Updated: Mar 10
Elisa Chimonides is the Manager of the Quality, Safety and Clinical Adoption team at the University Health Network. Elisa has expertise in large-scale organizational change initiatives, improvement science, and change management. She has her Master’s of Health Administration from the University of Toronto’s Institute for Health Policy Management and Evaluation program and is a Project Management Professional (PMP).
It’s another Friday morning on the ward, and you are looking forward to discharging one of your patients home to spend time in their garden over the weekend. Ms. Jones is an 83-year-old lady admitted a few days ago with what turned out to be a urinary tract infection. Initially weak and slightly confused, after some IV fluids and oral antibiotics, she has been back to her peppy self over the past day. As you start your rounds for the morning, one of the medical students mentions that Ms. Jones seems more confused than yesterday, and that furthermore she looks like she has a bruise on her side. Walking into the room just as the nurse is finishing a set of vital signs, you notice a temperature of 38.1 flash up on the thermometer.
Welcome to the HiQuiPs Patient Safety Primer. In partnership with experts in Quality, Patient Safety and Clinical Adoption from the University Health Network (UHN), a healthcare organization in Toronto, we aim to bring you succinct, high-yield posts exploring issues that continue to be associated with significant morbidity and mortality for patients: adverse drug events, surgical site infections, falls and more!
Hospital Acquired Infections
A common theme throughout each of these posts will be the focus on hospital acquired conditions. Simply stated, hospital acquired conditions are issues that a patient develops while being treated for something else. Perhaps the most common and well studied of these hospital acquired conditions are a group of adverse events known as healthcare associated infections. A healthcare associated infection is an infection that develops as a result of exposure to a healthcare facility or procedure. (1) Common examples include infections associated with central lines and indwelling urinary catheters, both topics that will be featured in upcoming posts.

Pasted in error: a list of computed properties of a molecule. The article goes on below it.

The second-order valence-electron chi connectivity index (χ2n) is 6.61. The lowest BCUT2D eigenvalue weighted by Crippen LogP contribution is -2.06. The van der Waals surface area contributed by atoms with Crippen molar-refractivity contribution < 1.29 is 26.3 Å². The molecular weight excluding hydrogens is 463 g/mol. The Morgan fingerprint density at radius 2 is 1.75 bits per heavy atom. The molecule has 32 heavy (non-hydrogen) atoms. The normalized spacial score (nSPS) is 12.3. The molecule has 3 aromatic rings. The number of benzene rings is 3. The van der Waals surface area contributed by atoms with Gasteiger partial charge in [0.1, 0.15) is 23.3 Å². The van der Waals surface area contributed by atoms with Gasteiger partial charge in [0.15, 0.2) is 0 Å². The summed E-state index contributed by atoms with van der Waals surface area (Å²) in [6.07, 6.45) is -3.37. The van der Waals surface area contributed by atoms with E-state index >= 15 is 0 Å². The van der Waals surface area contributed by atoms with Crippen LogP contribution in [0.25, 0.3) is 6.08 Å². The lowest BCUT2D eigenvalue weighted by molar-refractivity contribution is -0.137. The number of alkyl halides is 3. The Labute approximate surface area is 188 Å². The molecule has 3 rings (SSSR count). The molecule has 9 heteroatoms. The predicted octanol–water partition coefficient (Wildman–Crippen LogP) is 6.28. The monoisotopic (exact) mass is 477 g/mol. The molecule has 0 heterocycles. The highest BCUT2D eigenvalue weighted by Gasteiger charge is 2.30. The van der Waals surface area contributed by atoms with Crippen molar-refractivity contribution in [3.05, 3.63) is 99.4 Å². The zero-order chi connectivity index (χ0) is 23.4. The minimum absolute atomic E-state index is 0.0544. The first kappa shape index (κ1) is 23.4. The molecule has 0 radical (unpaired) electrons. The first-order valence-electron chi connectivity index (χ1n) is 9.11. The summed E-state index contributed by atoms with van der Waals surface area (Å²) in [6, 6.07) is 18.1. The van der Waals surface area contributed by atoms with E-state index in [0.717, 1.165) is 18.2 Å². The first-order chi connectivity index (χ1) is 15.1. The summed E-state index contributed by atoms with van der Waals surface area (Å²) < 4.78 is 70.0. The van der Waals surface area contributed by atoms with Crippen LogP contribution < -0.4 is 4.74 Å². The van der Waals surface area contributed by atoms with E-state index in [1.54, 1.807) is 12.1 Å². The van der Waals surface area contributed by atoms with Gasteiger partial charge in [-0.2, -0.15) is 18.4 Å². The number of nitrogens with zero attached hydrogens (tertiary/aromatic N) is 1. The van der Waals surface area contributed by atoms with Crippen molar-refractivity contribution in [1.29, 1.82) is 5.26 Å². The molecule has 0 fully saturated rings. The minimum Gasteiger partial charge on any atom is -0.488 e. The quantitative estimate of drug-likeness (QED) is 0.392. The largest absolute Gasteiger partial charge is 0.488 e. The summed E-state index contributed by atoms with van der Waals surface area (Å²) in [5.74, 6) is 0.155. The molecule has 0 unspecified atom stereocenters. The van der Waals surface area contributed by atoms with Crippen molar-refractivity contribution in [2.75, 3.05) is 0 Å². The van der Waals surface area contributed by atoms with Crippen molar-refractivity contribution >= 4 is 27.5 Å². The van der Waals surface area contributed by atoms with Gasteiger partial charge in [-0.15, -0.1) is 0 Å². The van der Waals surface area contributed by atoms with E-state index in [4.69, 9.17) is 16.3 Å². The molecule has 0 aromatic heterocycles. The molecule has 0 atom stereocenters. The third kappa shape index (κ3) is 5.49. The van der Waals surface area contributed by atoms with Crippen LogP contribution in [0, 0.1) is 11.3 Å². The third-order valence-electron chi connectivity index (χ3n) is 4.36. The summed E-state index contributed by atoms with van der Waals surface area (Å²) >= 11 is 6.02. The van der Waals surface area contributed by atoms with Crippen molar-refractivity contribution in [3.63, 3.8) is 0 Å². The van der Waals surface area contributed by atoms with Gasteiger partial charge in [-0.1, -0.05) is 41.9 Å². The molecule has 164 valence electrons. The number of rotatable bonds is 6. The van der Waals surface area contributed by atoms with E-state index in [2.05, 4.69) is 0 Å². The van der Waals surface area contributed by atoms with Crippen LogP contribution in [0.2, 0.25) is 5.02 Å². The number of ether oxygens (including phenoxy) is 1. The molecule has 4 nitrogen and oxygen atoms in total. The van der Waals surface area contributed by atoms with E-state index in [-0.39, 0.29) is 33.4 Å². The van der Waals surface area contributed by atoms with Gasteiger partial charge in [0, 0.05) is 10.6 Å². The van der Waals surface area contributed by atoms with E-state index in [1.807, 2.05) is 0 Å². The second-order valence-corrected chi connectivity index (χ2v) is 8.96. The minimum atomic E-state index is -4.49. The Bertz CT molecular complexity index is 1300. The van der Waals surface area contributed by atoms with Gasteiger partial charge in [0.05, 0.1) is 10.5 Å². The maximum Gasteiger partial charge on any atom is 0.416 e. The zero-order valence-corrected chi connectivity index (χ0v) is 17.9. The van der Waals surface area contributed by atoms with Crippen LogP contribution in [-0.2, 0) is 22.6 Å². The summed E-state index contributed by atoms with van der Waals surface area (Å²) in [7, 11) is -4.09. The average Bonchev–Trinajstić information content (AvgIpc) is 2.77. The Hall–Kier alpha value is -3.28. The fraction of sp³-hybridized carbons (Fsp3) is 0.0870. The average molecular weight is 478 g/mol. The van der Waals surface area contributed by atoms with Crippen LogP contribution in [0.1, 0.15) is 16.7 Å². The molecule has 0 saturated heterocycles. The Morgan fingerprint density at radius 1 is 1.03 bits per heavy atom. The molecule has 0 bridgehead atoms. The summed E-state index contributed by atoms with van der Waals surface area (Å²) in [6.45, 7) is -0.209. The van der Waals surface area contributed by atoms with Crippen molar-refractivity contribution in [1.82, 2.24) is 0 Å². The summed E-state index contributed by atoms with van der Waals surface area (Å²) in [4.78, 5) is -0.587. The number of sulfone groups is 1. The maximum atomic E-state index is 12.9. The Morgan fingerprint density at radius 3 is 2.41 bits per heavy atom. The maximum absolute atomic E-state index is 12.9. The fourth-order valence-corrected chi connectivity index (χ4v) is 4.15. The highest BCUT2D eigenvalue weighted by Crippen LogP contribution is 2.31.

How big is this problem?
Taken as a group, healthcare associated infections are unfortunately common, estimated to affect 1 in 25 patients at any given time in the United States.(2) In Canada, data shows approximately 1 in 9 admitted patients will develop a healthcare associated infection.(3) Besides the added suffering of patients and their families, healthcare associated infections add extra costs into the healthcare system and the wider economy. Each infection means extra time in hospital, added treatments, more lab tests, medications, let alone the additional time and resources of nurses, physicians, and allied healthcare staff.(4)
Canadian researchers estimate that healthcare associated infections are linked to thousands of deaths per year.(5) Other researchers have found that after adjusting for other factors that might influence length of stay, patients with a healthcare associated infection, compared to uninfected patients, stayed in hospital an average of 11 days longer, incurred 2.9 times greater hospital costs, and incurred 3.2 times greater post-discharge costs.(6)
When faced with this sort of data, it becomes clear why healthcare associated infections have been a major focus of patient safety practitioners over the world.
What can we do about it?
Healthcare has turned to the principles of High Reliability Organizations to build safer systems and improve patient care outcomes by: (1) having a heightened awareness of operations; (2) being preoccupied on failures (even near misses); (3) deferring to experts (e.g. front line staff); (4) practicing resilience; and (5) being reluctant to simplify.(7)